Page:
I reached the top of the canyon and here is where the downhills really started.  There were a few portions that were fast downhills, and it wasn't painful, even for someone who's legs were shot.  I had hoped to pick up my pace to the low 9's again but my legs and spirit weren't responding.  For some reason, I couldn't get my gear and at this point I was just trying to finish.  I felt hydrated and I was eating gels regularly... I guess it just wasn't my day.

The canyon section of the race were the best views of the course with towering canyon walls and even a waterfall. You can trace the area on google maps by going here.

After doing about 8 miles the course dumped you off onto the Ogden bike trail.  I expected this to be a dull section of the run, but I was mistaken.  There was actually some decent crowd support here and the twists and turns of the tree lined trail made it fun.

I was getting passed left and right at this point, and I was just in survival mode.  While I wasn't passing many runners, I was passing walkers.  I am guessing my pace was down into the low 11's or upper 10's.  I just didn't have it today and whether I had gunned through the first few miles too fast, the weather, or I was just undertrained, I am not sure.  Either way, I was frustrated but counting down every quarter mile made kept me going.

When I finished the race it looked like they had an awesome spread of food and drink.  Unfortunately, I didn't want any part of it.  I was tired, wet, buzzing on caffeine and sore. I kept moving and this was one of the few races where I didn't feel nauseated.  I pounded a coca cola (wonderful!) grabbed another for the road and made the half mile walk back to my car.  It was still raining and with teeth chattering I managed to find where I had parked.

I took a super long hot shower and hit up the Layton Golden Corral for my usual celebratory meal.  I sucked down at least 5 Arnold Palmers and ate a decent buffet.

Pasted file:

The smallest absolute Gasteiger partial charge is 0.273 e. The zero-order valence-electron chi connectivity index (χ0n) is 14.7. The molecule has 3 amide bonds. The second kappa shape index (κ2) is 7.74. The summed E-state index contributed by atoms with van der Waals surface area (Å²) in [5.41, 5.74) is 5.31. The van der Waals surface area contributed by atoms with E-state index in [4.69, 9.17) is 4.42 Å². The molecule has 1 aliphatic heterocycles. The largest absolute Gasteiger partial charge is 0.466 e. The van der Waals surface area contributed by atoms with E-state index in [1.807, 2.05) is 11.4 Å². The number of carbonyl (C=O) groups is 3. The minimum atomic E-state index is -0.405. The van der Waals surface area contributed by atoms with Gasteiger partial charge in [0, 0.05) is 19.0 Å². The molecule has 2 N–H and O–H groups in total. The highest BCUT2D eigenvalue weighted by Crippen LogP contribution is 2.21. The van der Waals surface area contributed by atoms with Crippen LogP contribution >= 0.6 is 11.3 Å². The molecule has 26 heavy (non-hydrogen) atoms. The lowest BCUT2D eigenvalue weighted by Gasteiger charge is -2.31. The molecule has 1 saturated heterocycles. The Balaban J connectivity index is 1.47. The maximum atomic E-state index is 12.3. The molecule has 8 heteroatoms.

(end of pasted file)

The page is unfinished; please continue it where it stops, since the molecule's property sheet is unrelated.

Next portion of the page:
Overall, I am disappointed with my time.  This course had a nice downhill profile (1500) and I was hoping to crack 4 hours.  I felt like I was trained well enough to achieve this.  I think some of my negative thinking got the best of me in the early miles and worrying about the rain and cold sapped my energy. 

Today I have the usual soreness but I've certainly felt worse post marathon.  I had some twinges in my achilles in the last mile but nothing to show for it today.  My right knee is a little tender, but overall I am in good shape.  I have some serious chaffing on my nipples (as expected -- imagine 4 hours of a wet technical shirt rubbing against them) and some redness under my arms (probably from the CamelBak straps).

The race was well run with some excellent food / water stops.  I'd definitely recommend this race for those looking for a beautiful, well organized marathon.  The 90 minute wait before the race wasn't very good and if it had been a torrential rainfall it would've been an absolutely miserable experience.  Hopefully they address that.

You can see my splits and tracking here: (bib #12874).  Also should have pictures posted of me (you can see me running with my garbage bag poncho).

Here are some of the photos I took:

The Expo
Me: exhausted, wet and cold after the race

The medal & shirt

Notice the clouds over the mountains.  Yup, that's where I ran

Where marathon legends eat!

1 comment:

  1. Way to tough it out Eddie. You pushed through an off day and finished without an serious injuries.

    I enjoy your recaps.